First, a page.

Know Your Military

Medal of Honor Monday: Army Sgt. Joe Ronnie Hooper

June 17, 2019 | BY Katie Lange

Several Medal of Honor recipients earn the honor for a moment of action. But for Army Sgt. Joe Ronnie Hooper, his moment lasted about seven hours — fitting, considering he's one of the most decorated soldiers of the Vietnam War.

Hooper was born Aug. 8, 1938, in Piedmont, South Carolina, but he grew up in Washington state. He enlisted in the Navy at 17, serving until his honorable discharge in 1959. He later decided to join the Army.

Hooper was on his second tour of duty in Vietnam during 1968's Tet Offensive. He was a 29-year-old sergeant in Delta Company, 2nd Battalion, 101st Airborne Division, when he earned his Medal of Honor.

A soldier in dress uniform looks into the camera for an official photo.
Staff Sgt. Hooper
Army Staff Sgt. Joe Ronnie Hooper
Photo By: Army photo
VIRIN: 670211-A-ZZ999-554E

On Feb. 21, 1968, Hooper's squad was northwest of Hue City, South Vietnam. They were attacking a heavily defended enemy position near a 20-foot-wide stream when a hail of gunfire and rockets came down on them from the Viet Cong — guerrilla allies of the North Vietnamese from the south.

Most of the company was pinned down by the gunfire, but Hooper and five other paratroopers weren't, so he led them across the stream and into the heart of enemy fire, overtaking five enemy bunkers on the opposite shore. Shortly after, the rest of his company saw what they’d done and joined the fight.

Over the next seven hours, here are some of the gallant things Hooper did:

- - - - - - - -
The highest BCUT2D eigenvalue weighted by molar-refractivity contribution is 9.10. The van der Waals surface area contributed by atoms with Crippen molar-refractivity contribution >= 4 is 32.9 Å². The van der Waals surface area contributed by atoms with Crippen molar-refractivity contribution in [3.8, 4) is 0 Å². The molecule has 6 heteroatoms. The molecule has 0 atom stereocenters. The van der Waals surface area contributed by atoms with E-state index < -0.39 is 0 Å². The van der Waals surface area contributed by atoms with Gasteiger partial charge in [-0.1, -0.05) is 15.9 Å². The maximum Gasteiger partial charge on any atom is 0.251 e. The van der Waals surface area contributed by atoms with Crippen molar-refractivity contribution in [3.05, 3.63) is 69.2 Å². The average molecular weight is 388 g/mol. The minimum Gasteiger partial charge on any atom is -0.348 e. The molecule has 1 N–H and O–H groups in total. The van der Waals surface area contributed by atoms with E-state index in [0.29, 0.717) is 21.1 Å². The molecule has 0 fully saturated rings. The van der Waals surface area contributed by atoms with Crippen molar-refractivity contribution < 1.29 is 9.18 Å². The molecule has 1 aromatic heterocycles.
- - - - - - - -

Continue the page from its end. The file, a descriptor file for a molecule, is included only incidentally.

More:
• As more soldiers joined the fight, some were injured. Hooper ran back into the intense fire to save a wounded soldier. He was seriously injured doing this, but refused medical attention.
  • Hooper single-handedly stormed three more enemy bunkers and destroyed them with hand grenades and rifle fire.
  • He shot two enemy soldiers who had attacked and injured a chaplain, then took the chaplain to safety.
  • During a sweep of the area, he destroyed three more buildings where enemy shooters had been hiding.
  • At one point, Hooper was attacked by a North Vietnamese officer. According to fellow soldier Lonnie Thomas, "The officer’s rifle jammed and Sgt. Hooper was out of ammo as the enemy tried to escape. But Sgt. Hooper chased him down and stabbed him with his bayonet."
  • From there, he destroyed another bunker and killed everyone inside who was firing on his fellow soldiers.
  • As his squad reached the final line of enemy resistance, they were raked by gunfire from four bunkers on their left flank. Hooper was able to run along the bunker line through a trench, tossing grenades into each of them. All but two enemy soldiers were killed. He took out two more bunkers after that.
  • Despite having no ammunition left for his rifle, Hooper raced across an open field to rescue a wounded man trapped in a trench. According to Thomas, "I called to him and tossed him a .45-caliber pistol, mentioning that he might need it. No sooner had he caught it and turned than he came face to face with an NVA raising a rifle to Sgt. Hooper's head. Sgt. Hooper calmly shot the man dead with the pistol, then carried the wounded man back to safety."